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In researching the answer to this recent question, I came across some information that was new to me. A third Voyager mission was planned, and then canceled. Apparently, Voyager 3 was cannibalized during construction:

I am currently reading the book Voyager: Seeking Newer Worlds In The Third Great Age Of Discovery by Stephen J. Pyne. On the second chapter, it is listed that there were three Voyager spacecraft. The second Voyager, VGR 77-2 had flaws and it was used for spare parts for Voyager 1 (VGR 77-1) and Voyager 2 (VGR 77-3).

At one point, NASA had a Planetary Grand Tour plan that consisted of 4 missions (Mariner 11-14). Was Voyager 3 one of these spacecraft?

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3 Answers 3

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Voyager 3 would have been Mariner 13, before the name of the mission was changed. It's actually fairly common when multiple spacecraft are designed to have one with flaws that is used primarily for spare parts. It is also common practice to build a spare spacecraft.

In any case, when there were 4 spacecraft there would have been two Jupiter-Saturn-Pluto missions, and 2 Jupiter-Uranus-Neptune missions. As these two were redundant, they canceled one of each. My guess is that at that time, they had the parts to build 3, and decided to build all 3 of the spacecraft. One of these had issues, and thus was never launched.

As for what the original purpose was, it is necessary to realize the primary purpose of the Voyager probes was to study Saturn and Jupiter. Voyager 2 received an extension after Voyager 1 made a close pass of Titan, and not before. Thus, there are 4 possibilities:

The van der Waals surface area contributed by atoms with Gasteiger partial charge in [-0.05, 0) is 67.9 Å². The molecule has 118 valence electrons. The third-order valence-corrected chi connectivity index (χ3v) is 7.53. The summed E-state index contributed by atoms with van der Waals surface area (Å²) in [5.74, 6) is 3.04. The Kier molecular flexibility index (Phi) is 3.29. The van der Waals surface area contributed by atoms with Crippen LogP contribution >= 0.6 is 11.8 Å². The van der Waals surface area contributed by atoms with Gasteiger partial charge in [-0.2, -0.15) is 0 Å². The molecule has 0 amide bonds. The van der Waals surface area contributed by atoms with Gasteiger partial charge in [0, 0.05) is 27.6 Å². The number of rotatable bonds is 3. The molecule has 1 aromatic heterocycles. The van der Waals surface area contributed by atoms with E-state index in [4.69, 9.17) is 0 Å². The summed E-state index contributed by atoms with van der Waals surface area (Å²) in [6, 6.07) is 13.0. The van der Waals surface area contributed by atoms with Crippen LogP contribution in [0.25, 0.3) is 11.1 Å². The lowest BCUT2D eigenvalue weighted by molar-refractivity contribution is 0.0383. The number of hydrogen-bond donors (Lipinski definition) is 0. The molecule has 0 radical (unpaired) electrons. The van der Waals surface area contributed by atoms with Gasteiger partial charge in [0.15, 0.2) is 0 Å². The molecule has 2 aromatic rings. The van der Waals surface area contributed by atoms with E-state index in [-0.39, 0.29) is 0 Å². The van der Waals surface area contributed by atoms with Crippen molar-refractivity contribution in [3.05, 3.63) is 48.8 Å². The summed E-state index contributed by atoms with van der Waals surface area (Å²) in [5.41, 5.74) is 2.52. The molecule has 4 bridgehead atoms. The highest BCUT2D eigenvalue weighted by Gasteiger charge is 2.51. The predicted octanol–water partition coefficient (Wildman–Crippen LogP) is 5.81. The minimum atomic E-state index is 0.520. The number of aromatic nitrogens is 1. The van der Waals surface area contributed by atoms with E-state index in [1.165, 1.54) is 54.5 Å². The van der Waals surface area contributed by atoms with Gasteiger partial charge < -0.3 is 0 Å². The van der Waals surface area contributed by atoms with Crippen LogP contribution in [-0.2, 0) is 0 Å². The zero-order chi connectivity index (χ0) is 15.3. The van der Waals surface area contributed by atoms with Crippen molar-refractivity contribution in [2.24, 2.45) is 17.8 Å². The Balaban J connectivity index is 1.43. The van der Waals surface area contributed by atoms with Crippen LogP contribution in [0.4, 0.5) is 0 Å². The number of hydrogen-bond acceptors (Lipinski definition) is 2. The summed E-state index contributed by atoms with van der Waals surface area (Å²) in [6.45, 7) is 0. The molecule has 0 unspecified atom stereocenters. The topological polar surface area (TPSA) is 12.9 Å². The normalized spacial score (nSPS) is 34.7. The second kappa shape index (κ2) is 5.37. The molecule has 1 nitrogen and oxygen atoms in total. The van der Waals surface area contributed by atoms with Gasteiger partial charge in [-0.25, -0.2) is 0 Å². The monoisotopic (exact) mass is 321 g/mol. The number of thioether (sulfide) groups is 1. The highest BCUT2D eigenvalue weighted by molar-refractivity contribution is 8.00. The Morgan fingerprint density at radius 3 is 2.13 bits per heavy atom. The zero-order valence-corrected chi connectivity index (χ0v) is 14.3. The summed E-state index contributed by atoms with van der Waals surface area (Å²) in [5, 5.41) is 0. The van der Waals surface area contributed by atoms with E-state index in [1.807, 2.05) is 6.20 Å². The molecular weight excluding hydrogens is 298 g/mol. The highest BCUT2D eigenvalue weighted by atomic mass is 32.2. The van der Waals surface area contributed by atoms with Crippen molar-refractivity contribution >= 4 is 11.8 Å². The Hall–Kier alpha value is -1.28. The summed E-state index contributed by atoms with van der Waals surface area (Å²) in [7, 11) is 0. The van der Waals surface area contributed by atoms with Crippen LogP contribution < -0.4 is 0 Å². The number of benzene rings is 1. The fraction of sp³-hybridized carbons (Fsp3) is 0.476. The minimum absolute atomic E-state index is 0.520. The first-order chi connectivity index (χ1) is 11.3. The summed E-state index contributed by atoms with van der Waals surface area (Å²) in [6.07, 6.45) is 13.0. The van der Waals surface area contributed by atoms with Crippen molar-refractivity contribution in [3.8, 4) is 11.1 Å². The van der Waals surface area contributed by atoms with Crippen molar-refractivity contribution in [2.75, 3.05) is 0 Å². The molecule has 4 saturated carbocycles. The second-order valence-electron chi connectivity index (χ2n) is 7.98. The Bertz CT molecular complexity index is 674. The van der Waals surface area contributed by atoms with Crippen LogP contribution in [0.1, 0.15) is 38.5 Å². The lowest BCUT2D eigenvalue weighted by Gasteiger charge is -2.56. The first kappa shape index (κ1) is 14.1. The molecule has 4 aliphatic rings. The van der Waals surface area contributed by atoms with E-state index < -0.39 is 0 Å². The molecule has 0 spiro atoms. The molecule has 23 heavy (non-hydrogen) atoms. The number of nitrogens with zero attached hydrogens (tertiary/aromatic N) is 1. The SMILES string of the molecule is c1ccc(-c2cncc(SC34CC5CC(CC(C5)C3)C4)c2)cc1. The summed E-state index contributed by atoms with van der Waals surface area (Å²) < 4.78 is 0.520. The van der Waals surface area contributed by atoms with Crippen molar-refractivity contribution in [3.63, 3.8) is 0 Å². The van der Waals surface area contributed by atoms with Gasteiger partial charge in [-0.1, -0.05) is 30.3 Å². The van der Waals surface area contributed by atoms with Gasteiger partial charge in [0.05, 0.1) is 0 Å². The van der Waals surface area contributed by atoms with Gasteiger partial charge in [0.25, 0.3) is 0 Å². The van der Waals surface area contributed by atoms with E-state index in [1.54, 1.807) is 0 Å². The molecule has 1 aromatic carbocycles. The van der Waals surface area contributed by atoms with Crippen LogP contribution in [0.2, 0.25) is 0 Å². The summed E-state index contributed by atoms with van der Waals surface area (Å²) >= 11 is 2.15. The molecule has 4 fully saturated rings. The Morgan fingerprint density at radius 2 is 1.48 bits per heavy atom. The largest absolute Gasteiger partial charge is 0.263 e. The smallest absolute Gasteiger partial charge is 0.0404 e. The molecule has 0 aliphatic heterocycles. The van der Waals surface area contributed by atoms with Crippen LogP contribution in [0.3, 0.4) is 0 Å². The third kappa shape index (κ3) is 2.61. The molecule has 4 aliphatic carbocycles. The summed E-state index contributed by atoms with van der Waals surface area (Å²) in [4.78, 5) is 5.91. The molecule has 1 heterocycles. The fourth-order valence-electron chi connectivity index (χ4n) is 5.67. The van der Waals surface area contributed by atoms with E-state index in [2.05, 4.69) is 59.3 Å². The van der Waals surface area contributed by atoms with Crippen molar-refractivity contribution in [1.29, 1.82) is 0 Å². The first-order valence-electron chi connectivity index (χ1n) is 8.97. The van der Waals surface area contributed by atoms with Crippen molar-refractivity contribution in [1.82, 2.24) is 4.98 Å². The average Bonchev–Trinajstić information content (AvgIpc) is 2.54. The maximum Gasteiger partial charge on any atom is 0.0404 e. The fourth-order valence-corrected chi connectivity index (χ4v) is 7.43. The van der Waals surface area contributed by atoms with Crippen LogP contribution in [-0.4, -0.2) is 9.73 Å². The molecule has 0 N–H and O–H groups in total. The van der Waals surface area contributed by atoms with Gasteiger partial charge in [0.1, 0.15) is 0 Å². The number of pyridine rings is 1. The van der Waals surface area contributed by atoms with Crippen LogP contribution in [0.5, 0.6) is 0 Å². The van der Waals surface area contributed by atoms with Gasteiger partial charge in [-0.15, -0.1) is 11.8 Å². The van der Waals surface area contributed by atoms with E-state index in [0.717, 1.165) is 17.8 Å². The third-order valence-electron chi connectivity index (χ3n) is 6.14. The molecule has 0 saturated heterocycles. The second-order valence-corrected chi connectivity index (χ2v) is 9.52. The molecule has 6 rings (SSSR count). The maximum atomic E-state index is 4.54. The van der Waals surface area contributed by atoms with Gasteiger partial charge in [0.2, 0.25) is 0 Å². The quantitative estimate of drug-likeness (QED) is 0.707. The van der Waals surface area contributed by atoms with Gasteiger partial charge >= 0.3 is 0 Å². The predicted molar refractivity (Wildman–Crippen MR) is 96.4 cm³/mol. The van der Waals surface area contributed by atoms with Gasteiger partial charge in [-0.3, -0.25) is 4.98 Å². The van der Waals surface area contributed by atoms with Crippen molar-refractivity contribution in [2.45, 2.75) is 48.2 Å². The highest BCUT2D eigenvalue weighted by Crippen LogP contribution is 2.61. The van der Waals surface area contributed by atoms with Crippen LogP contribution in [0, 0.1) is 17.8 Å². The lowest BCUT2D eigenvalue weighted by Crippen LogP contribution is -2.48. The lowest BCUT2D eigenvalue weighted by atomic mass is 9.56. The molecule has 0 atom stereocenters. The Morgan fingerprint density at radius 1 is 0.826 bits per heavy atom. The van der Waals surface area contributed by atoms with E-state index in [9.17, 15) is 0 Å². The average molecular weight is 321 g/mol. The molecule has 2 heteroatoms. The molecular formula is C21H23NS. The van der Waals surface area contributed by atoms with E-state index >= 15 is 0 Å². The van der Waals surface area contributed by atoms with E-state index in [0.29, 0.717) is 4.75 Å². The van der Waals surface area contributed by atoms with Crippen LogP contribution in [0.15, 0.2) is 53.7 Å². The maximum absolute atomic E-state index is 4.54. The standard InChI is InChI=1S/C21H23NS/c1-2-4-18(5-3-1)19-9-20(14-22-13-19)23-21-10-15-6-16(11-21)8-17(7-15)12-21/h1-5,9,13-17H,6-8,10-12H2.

1. Jupiter/ Saturn/ Pluto
  2. Jupiter/ Uranus/ Neptune
  3. Jupiter/Saturn (Only)
  4. A spare/ EDU system (Engineering Design Unit, used on the ground to verify commands and troubleshoot problems

If Voyager 3 had launched, I predict it would have followed the Jupiter/ Saturn/ Pluto approach.

As to why it was canceled, that is certainly part of the Planetary Grand Tour budget crisis that happened post-moon launches.

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    $\begingroup$ this comment illustrates why it's important to set a good example for new users and include sources in answers. Answers need to do more than demonstrate personal knowledge, they need to demonstrate where the information is coming from when possible. $\endgroup$
    – uhoh
    Commented Mar 13, 2021 at 0:14
  • $\begingroup$ That's right... I remember seeing something about a spare Soujourner rover. I can't remember if it was displayed someplace, but I remember seeing something about it online. $\endgroup$ Commented Mar 8 at 21:01
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I read somewhere that Voyager 3 was to have been launched in November, 1979 and flyby Jupiter in April 1981 /May, 1981 approximately, then fly onto Uranus in 1986/87, and finally Neptune in 1990/91. One article had mentioned something like that, and i believe it was the August 1970 issue of National Geographic, and Planetary Encounters book by Robert M. Powers.

from the National Geographic, page 185:

One voyage, beginning in 1977, is planned to visit Jupiter, Saturn, and Pluto, making the trip in 8 1/2 years instead of the 40 it would take to go to Pluto alone if this game of celestial billiards were not played. The other Grand Tour, starting in 1979, aims for Jupiter, Uranus, and Neptune (diagram) diagram showing two grand tour trajectories; one in green leaves Earth Sept. 1977, at Jupiter Apr. 1981, at Uranus Jul. 1985, and passing Neptune Nov. 1988. The other in orange leaves Earth Nov. 1979, passes Jupiter Feb. 1979, at Saturn Sept. 1980, and at Pluto Mar. 1986